The Final Workshop

After our third week at the FabLab, we were able to finally put all components of the project together. The very first week, my group learned how to use a soldering iron. The following week, we learned how to create a box, design in, and laser cut it. This week, my group learned how to program an Arduino. This entire process has definitely been beneficial to my group’s project idea. My group is already planning on using an Arduino for our working prototype.


I have actually used and Arduino before. However, I would just copy and paste the code and follow the diagram they provided for the LEDs and resistors. During this week’s session, I learned where and why you place LED’s/jumper cables/resistors in a breadboard. Here’s a picture of the circuit we created. This circuit is the same as the circuit we soldered during our first week.

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We then learned how to program the LEDs to respond to the photo sensor. Each light would indicate how much light the photo sensor was getting. Here’s a GIF demonstrating how each LED changes due to the change in light.


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I don’t know about the rest of the class but I personally believe the biggest challenge was putting it all together. The way I approached this problem was I began with glue four sides of the box together. Then, I glued the photo sensor in place followed by gluing the LEDs to the top part of the box. Before putting all the sides together, I connected all the cables to the Arduino. I kind of just jammed it in the box and hoped for the best. Luckily for me, none of my joints came undone nor did any cables touch each other. This wasn’t the case for some of my classmates. Overall, I’m extremely satisfied with the workshops the FabLab volunteers put together. Although we’re not experts in any of these areas, it gives us a good foundation for our project.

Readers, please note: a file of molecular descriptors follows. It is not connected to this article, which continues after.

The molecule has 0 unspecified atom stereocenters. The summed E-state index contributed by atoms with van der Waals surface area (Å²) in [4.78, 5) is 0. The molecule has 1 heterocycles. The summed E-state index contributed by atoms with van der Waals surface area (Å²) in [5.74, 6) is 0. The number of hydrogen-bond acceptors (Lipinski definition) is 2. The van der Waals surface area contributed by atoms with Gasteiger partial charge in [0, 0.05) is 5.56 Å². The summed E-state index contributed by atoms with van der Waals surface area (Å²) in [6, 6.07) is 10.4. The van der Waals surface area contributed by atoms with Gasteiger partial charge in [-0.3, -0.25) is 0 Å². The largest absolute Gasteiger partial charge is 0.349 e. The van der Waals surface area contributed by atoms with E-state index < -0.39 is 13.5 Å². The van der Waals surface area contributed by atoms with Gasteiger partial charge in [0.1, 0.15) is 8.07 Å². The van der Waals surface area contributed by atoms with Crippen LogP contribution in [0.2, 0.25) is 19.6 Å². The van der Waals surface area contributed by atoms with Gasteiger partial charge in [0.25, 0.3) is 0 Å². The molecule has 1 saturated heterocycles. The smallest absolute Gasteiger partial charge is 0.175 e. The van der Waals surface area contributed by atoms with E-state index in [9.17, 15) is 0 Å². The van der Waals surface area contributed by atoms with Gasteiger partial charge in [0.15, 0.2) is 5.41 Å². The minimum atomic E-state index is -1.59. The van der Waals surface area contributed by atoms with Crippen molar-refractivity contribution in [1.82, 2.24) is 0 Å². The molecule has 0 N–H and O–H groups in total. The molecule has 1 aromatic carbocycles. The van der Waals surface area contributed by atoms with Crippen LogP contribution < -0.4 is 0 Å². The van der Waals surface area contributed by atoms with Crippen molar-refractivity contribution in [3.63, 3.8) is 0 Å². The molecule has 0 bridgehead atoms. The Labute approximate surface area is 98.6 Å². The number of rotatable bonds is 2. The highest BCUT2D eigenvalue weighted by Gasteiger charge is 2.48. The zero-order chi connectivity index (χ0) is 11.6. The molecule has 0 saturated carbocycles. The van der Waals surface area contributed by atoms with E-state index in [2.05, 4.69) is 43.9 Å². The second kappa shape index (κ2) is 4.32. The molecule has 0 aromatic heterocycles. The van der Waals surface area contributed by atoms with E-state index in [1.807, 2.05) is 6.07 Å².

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3 thoughts on “The Final Workshop

  1. Hi Jorge,

    It is so great that you can combine all your work together. I could place my wooden boards together into a box, but I can’t insert LED lights and photo sensor into the hole at the same time. You might not understand how this happen. If you want to know the details, feel free to check the blog I wrote. I think the experience and knowledge we learnt from these workshops is the most valuable gift we gained.


  2. Hi Jorge,
    I really enjoyed reading your post, and would have to agree on numerous points you made. For one, the assembly of the photo resistor in its entirety proved to be an extremely arduous process. While the assembly each week was hard enough, putting it all together required immense precision, delicacy, and uniformity throughout. Gluing the photo resistor and the LEDs into place seems like a smart plan. I did not approach it that way, and as a result my lights constantly bobbed in and out of the box.

  3. Hey Jorge, glad to see that your light sensor came out well. I know I definitely struggled getting everything in place and it took me a while to do. I was the same in that I’ve used Arduinos but never really understood the code, and this helped tremendously. I really enjoyed my time at the Fablab and think that it will help a lot when we design our semester projects.

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